Hello! My name is Erin and this is my new energy and environmental care blog. I am a big believer in the responsibility of man to care for the environment. For too long, human beings have brought decay and destruction to the natural world. When I finally moved out of my parent's house last year, the first thing I wanted to do was to make sure my new home was an environmentally friendly as it could be. I called in a contractor who helped me to assess the quality of the soil, to install solar panels and to carry out an energy assessment rating on the property. Since then, my bills have fallen and my carbon footprint has shrunken in size. I learnt a lot during this process which I would like to share here.
Gardening can be a wonderfully relaxing and enjoyable hobby. Here are two ways to ensure that your gardening activities have a positive impact on the environment.
Create a compost bin instead of using chemical fertilisers
Many people choose to use chemical fertilisers to provide the plants in their gardens with the nutrients they need to thrive and grow. However, the nitrogen found in most generic fertilisers can have a serious impact not only on the soil in your garden but also on the environment as a whole.
Nitrogen fertilisers release nitrates into the soil. These nitrates can disrupt the soil microbes' symbiotic relationships which, in turn, may affect the long-term of health the soil. These nitrates can also cause major environmental problems if they seep through the soil into nearby groundwater. When this contaminated groundwater enters a lake or river, the nitrates in the water will cause an overgrowth of oxygen-depleting algae. This reduction in oxygen can cause the fish residing in the lake or river to die off.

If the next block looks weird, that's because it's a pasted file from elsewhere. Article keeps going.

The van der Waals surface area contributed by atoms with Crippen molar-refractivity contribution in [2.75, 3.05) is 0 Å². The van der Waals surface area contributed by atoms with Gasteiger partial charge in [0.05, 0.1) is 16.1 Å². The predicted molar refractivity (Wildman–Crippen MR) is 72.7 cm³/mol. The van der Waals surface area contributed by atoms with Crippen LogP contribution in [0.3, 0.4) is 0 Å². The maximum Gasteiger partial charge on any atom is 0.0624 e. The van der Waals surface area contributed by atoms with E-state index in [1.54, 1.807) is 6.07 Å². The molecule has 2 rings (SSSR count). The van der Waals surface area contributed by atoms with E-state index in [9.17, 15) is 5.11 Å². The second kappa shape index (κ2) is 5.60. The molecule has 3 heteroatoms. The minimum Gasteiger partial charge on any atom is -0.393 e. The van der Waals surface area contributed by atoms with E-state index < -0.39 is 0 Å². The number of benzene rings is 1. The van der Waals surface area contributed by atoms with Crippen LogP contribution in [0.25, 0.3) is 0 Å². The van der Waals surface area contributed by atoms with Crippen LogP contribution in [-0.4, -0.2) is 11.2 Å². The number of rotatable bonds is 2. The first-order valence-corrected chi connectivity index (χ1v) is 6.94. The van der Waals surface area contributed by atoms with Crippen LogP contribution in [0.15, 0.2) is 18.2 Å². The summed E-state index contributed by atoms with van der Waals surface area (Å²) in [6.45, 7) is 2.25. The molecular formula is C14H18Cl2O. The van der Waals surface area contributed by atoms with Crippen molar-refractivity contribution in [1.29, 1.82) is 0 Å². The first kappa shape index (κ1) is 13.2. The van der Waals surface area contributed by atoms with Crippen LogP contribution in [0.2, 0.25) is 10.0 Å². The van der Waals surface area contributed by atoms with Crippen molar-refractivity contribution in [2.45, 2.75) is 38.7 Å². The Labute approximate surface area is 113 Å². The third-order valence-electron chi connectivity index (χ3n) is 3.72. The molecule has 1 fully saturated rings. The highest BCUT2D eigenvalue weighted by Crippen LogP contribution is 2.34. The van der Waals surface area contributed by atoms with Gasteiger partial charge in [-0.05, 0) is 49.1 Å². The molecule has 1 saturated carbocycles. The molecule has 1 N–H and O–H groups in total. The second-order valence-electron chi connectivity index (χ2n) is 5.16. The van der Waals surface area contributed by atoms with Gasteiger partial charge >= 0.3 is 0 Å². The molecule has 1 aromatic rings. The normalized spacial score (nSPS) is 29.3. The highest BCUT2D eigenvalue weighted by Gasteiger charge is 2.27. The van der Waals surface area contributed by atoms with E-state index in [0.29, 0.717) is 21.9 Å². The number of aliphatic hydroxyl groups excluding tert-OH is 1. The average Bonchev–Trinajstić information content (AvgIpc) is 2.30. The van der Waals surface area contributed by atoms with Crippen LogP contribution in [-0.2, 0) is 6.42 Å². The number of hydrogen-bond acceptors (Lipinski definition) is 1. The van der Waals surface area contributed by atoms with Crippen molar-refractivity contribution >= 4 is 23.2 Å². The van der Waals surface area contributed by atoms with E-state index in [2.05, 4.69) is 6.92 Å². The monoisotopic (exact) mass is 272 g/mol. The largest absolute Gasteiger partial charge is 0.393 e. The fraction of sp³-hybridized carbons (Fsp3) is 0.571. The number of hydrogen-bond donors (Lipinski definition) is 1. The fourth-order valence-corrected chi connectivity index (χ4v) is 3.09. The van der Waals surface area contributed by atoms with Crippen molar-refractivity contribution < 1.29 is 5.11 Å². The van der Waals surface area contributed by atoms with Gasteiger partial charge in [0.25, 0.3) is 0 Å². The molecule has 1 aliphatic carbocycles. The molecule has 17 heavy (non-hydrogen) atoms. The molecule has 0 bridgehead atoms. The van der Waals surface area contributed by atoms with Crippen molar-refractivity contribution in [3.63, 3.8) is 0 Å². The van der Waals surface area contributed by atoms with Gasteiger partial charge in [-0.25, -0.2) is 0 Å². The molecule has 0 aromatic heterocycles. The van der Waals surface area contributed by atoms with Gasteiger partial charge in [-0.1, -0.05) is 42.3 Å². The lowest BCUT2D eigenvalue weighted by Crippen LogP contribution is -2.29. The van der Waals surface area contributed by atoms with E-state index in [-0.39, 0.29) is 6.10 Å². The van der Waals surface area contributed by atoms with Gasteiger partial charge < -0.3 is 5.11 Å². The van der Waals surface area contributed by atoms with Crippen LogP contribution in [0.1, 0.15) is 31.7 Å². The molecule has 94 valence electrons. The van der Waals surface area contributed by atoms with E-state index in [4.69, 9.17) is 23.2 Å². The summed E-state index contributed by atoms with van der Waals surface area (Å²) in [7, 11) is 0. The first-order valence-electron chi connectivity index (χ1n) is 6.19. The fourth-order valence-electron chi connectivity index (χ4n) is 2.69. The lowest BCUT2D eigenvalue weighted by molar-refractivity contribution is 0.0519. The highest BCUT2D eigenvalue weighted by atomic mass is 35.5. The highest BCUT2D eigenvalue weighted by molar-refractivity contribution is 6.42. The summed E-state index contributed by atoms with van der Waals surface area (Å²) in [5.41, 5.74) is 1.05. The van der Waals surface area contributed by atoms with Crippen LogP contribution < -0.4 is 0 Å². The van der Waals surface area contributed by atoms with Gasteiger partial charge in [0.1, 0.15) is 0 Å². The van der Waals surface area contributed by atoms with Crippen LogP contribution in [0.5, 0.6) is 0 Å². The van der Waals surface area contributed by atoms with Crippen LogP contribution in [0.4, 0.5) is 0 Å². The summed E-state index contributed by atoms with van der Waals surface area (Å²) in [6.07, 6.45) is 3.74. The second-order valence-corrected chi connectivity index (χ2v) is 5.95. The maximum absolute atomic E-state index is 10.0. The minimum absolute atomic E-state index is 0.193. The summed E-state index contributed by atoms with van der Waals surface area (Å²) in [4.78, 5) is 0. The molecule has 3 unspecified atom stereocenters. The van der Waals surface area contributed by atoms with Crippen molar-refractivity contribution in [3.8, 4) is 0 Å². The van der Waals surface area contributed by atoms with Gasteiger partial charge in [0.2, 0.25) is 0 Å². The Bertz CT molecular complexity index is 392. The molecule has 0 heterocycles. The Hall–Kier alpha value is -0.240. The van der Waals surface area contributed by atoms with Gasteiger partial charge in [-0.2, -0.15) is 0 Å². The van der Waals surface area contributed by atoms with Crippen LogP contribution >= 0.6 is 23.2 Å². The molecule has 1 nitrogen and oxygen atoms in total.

As such, if you're an eco-conscious gardener, you might want to consider swapping your shop-bought chemical fertilisers for homemade compost. Compost is comprised of organic matter (such as plant foliage, grass and vegetables). This matter is decomposed by worms, bacteria and fungi. The mixture that results from this decomposition process can then be used to feed your plants. Unlike the above-mentioned chemical fertilisers, compost will keep your soil (and the microbes that reside inside it) healthy for years to come and will have no impact on nearby groundwater.
Furthermore, if you put your vegetable peelings, egg shells and other organic refuse into a compost bin, instead of throwing them out with your household rubbish, you can lower your carbon footprint and help to reduce the quantity of methane that your local landfill emits.
Be responsible when disposing of garden waste
You can put a lot of lightweight garden waste into your compost bin. However, there are certain types of waste which are unsuitable for composting. Things such as large tree branches, sawdust (left behind after trimming or cutting down a tree), pine cones and the brambles from blackberry and raspberry bushes cannot be put into a compost heap.
It is important to dispose of this type of bulky garden waste responsibly. Whilst you may be tempted to simply throw it into your standard rubbish bin, this will increase your contributions to the local landfill and thus leave you with a bigger carbon footprint.
As such, if you plan to have a big clear out of your garden, which will result in a large amount of garden refuse, consider renting one or two skip bins from a company that specialises in recycling this type of waste.
The garden waste can then be processed by a recycling facility into soil conditioner, for use in commercial compost products and agricultural activities.Share